A single compact remote unit contains the SC complete with the electronics, antennae, and software necessary to collect, package, transmit and receive data from virtually any type of meter or sensor. The built-in applications allow the SC to operate in a number of modes, including residential, time-of-use, load profiling and demand metering. AMR applications also include loadcontrol. thermostat control, power outage monitoring, tariff scheduling and customer information display.

Utilities in the USA are offered cost effective, round the clock , two way messaging, message routing, message processing and communicator status information. A simple but cost effective PC-based operations terminal gives the utility a single view of its field activities and can be used to initiate value added services.

Telephone line communications –

Telephone-based AMR technology has been in existence for over 25 years. Meter pulses or encoding signals are collected by a telemetry interface unit (TIU) installed at the site. The signals are then either transmitted, or logged and transmitted, at a programmed call-in time over the telephone line.

Because telephone lines allow two-way communication, consumption data can be transported back and forth from site to receptor and between customers. Data transmission times can be reprogrammed at the site, or alternatively reprogramming can be done remotely, by providing the new call-in schedule for the TIU when it is transmitting readings.

Dial-inbound systems (from meter site to destination) are the most affordable and widely used, because the telephone line already exists. This means it is operated and maintained by the local telephone company, so installation and monthly service charges can be avoided. Dial-inbound telecommunications are suitable for residential, commercial and industrial customers.

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Two methods of on-demand meter readings can be provided. If the local public switched telephone network (PSTN) has incorporated "no ring" (or UTS) technology, demand-read calls can be made directly to the site without the telephone ringing. If UTS is not available, the customer will be asked not to lift the receiver off the hook while a preset number of rings occur. This particular number of rings signals the TIU to begin transmission of the reading.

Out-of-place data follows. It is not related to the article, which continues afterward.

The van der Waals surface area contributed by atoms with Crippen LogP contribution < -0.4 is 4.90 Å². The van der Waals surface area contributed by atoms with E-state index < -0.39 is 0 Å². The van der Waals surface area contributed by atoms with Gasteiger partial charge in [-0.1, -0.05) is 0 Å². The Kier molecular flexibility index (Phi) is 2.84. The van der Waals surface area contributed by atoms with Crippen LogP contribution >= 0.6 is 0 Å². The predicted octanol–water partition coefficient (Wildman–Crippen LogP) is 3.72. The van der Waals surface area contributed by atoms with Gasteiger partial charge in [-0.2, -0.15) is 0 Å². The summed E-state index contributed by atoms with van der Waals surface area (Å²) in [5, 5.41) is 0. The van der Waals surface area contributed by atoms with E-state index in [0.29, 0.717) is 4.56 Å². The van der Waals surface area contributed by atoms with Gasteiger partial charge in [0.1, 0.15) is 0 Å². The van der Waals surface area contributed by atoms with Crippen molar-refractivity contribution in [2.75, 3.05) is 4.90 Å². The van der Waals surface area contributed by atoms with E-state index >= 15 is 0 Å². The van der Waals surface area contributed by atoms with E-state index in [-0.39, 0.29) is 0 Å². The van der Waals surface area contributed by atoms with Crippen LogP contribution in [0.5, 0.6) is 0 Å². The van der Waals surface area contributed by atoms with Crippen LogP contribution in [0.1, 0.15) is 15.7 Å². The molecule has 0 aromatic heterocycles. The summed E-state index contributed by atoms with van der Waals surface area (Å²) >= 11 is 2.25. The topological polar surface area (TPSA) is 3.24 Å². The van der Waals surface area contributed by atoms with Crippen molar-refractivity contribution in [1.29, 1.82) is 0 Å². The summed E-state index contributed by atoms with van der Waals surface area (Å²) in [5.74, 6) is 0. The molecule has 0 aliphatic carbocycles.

Dial-outbound systems (from data receiver to the meter site) have limited applications and involve the purchase of dedicated lines. This technology is preferred when most of the information is to be collected by on-demand reads during business hours. Outbound systems operate without interfering with customer telephone usage, and are compatible with either "no test" or utility telemetry trunking (UTT) switch technologies, where they are available.


Telephone-based AMR system communications are non-intrusive; they operate with no interference to customer telephone use. An off-hook detector is used which recognises when the line is engaged or when a customer lifts the receiver off the hook. If the system is transmitting data as the customer engages the line, it automatically releases the line and re-initiates contact later.

The cost-effectiveness of deploying a telephone-based AMR system can be demonstrated in several ways. First of all, the high costs of constructing supportive infra structure for radio-frequency, fibre-optic, cable and other systems are avoided, because the telephone-based system uses existing telecommunications networks.

One of the most important advantages of a telephone-based AMR system is the ability to install automated equipment at a particular site without having to consider installation at an adjacent site. Initial system installations are usually at commercial or industrial sites, where surrounding areas are not scheduled for immediate deployment . Telephone-based communications thus avoid the need to build infrastructures to support dense meter populations – usually a costly telecommunications option.

UNB power line carrier by Paul Hunt.
Satellite communications by David Wigglesworth.
Telephone line communications by Sandy Fernstrom